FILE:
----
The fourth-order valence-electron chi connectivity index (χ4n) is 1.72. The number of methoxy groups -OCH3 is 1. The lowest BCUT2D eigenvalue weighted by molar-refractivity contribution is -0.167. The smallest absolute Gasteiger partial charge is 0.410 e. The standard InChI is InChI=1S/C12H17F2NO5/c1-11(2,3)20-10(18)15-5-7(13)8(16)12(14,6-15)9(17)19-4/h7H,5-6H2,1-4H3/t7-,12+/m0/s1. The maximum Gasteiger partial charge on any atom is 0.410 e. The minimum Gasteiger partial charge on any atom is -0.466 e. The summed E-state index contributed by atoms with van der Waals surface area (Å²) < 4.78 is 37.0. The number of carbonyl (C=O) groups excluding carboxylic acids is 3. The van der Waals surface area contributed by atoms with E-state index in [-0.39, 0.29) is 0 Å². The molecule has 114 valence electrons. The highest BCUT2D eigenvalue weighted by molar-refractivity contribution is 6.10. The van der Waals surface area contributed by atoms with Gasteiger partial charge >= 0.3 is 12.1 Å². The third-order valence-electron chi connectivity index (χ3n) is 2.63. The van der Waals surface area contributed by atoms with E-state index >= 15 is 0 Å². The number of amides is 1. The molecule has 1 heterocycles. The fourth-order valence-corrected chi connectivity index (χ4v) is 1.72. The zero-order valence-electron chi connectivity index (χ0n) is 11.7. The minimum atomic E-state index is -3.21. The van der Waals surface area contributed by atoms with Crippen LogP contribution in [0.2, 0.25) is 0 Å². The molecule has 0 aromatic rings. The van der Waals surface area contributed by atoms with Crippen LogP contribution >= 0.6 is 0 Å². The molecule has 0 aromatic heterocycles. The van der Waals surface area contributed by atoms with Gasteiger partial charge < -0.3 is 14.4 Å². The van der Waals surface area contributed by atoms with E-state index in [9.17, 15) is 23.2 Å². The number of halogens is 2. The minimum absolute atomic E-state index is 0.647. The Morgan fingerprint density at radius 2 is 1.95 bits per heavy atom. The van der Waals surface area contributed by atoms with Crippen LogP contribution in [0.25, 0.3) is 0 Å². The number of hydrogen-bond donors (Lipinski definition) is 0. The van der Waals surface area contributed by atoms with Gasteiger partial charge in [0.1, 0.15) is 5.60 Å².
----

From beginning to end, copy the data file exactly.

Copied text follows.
The fourth-order valence-electron chi connectivity index (χ4n) is 1.72. The number of methoxy groups -OCH3 is 1. The lowest BCUT2D eigenvalue weighted by molar-refractivity contribution is -0.167. The smallest absolute Gasteiger partial charge is 0.410 e. The standard InChI is InChI=1S/C12H17F2NO5/c1-11(2,3)20-10(18)15-5-7(13)8(16)12(14,6-15)9(17)19-4/h7H,5-6H2,1-4H3/t7-,12+/m0/s1. The maximum Gasteiger partial charge on any atom is 0.410 e. The minimum Gasteiger partial charge on any atom is -0.466 e. The summed E-state index contributed by atoms with van der Waals surface area (Å²) < 4.78 is 37.0. The number of carbonyl (C=O) groups excluding carboxylic acids is 3. The van der Waals surface area contributed by atoms with E-state index in [-0.39, 0.29) is 0 Å². The molecule has 114 valence electrons. The highest BCUT2D eigenvalue weighted by molar-refractivity contribution is 6.10. The van der Waals surface area contributed by atoms with Gasteiger partial charge >= 0.3 is 12.1 Å². The third-order valence-electron chi connectivity index (χ3n) is 2.63. The van der Waals surface area contributed by atoms with E-state index >= 15 is 0 Å². The number of amides is 1. The molecule has 1 heterocycles. The fourth-order valence-corrected chi connectivity index (χ4v) is 1.72. The zero-order valence-electron chi connectivity index (χ0n) is 11.7. The minimum atomic E-state index is -3.21. The van der Waals surface area contributed by atoms with Crippen LogP contribution in [0.2, 0.25) is 0 Å². The molecule has 0 aromatic rings. The van der Waals surface area contributed by atoms with Crippen LogP contribution >= 0.6 is 0 Å². The molecule has 0 aromatic heterocycles. The van der Waals surface area contributed by atoms with Gasteiger partial charge < -0.3 is 14.4 Å². The van der Waals surface area contributed by atoms with E-state index in [9.17, 15) is 23.2 Å². The number of halogens is 2. The minimum absolute atomic E-state index is 0.647. The Morgan fingerprint density at radius 2 is 1.95 bits per heavy atom. The van der Waals surface area contributed by atoms with Crippen LogP contribution in [0.25, 0.3) is 0 Å². The number of hydrogen-bond donors (Lipinski definition) is 0. The van der Waals surface area contributed by atoms with Gasteiger partial charge in [0.1, 0.15) is 5.60 Å².